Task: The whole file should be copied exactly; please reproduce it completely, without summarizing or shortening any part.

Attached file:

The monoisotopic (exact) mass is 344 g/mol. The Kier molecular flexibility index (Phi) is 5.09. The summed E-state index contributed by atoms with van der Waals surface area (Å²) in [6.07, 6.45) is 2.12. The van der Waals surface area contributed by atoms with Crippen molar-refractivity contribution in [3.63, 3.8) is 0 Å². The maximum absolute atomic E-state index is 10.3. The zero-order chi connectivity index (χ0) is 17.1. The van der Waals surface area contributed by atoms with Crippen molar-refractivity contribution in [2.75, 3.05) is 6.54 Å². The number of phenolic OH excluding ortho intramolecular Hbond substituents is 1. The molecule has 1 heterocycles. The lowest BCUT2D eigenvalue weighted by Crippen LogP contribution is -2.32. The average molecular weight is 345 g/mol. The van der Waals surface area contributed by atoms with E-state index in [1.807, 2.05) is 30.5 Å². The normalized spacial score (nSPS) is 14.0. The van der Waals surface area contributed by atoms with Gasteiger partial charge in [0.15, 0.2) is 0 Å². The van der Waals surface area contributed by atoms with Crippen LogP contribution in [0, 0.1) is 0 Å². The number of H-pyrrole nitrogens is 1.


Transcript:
The monoisotopic (exact) mass is 344 g/mol. The Kier molecular flexibility index (Phi) is 5.09. The summed E-state index contributed by atoms with van der Waals surface area (Å²) in [6.07, 6.45) is 2.12. The van der Waals surface area contributed by atoms with Crippen molar-refractivity contribution in [3.63, 3.8) is 0 Å². The maximum absolute atomic E-state index is 10.3. The zero-order chi connectivity index (χ0) is 17.1. The van der Waals surface area contributed by atoms with Crippen molar-refractivity contribution in [2.75, 3.05) is 6.54 Å². The number of phenolic OH excluding ortho intramolecular Hbond substituents is 1. The molecule has 1 heterocycles. The lowest BCUT2D eigenvalue weighted by Crippen LogP contribution is -2.32. The average molecular weight is 345 g/mol. The van der Waals surface area contributed by atoms with E-state index in [1.807, 2.05) is 30.5 Å². The normalized spacial score (nSPS) is 14.0. The van der Waals surface area contributed by atoms with Gasteiger partial charge in [0.15, 0.2) is 0 Å². The van der Waals surface area contributed by atoms with Crippen LogP contribution in [0, 0.1) is 0 Å². The number of H-pyrrole nitrogens is 1.